A new study has found out why humans are smarter and have bigger brains than chimpanzees despite the fact we share 98 percent of our DNA.
Human brains undergo an explosion of white matter growth, or connections between brain cells, in the first two years of life that chimpanzee brains do not, leading to greater human intelligence.
Chet Sherwood, an evolutionary neuroscientist at George Washington University, tells Live Science:
“What’s really unique about us is that our brains experience rapid establishment of connectivity in the first two years of life. That probably helps to explain why those first few years of human life are so critical to set us on the course to language acquisition, cultural knowledge and all those things that make us human.”
Although past studies have shown that human brains undergo an expansion of connectivity, it wasn’t known if our closest relatives, the great apes, developed in the same way. In order to prove superior human intelligence, researchers needed to prove human brains were different than chimpanzee brains.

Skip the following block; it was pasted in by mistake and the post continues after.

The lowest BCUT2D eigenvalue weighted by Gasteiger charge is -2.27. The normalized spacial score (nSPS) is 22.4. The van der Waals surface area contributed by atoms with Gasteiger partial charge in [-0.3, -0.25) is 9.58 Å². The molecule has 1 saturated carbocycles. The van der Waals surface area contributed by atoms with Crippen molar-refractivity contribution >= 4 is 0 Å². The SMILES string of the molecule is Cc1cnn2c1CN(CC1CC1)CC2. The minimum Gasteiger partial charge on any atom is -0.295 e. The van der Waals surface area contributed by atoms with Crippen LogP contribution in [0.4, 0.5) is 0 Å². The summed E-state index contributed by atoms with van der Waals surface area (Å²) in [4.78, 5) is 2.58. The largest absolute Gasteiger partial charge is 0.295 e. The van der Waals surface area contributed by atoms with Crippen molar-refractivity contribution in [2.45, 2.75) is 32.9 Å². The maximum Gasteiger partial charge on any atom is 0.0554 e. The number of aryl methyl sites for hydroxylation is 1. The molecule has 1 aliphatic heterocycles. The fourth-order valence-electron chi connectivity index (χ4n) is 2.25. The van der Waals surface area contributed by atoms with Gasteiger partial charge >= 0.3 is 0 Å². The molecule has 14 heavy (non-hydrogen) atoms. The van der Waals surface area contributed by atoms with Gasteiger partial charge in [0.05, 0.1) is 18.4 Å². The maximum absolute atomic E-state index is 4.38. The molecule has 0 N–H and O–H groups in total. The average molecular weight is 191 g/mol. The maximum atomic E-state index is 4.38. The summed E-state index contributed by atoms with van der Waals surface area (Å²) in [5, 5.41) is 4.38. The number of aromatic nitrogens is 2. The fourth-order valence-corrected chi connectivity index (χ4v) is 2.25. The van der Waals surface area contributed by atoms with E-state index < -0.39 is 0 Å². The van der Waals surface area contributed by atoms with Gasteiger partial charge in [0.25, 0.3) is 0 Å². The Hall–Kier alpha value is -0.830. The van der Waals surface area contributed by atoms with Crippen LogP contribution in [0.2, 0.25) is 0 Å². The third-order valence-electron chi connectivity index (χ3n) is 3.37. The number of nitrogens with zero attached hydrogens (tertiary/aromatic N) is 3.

The researchers did live MRI brain scans of three baby chimps until they were 6 years old. Then, researchers compared the data to MRI scans of six macaques monkeys and 28 Japanese children.
According to Yahoo News, the researchers found that chimpanzee and human brain development “increase[d] in total cerebral volume during early infancy and the juvenile stage in chimpanzees and humans was approximately three times greater than that in macaques.” They also found human brains expanded more than chimpanzee brains especially in the connections between brain cells or white matter. Sherwood also told Yahoo News that although the findings were expected it was a unique finding because they were able to follow the same chimpanzees over time.
The results of the study were published in “The Proceedings of the Royal Society B” December 18, 21012.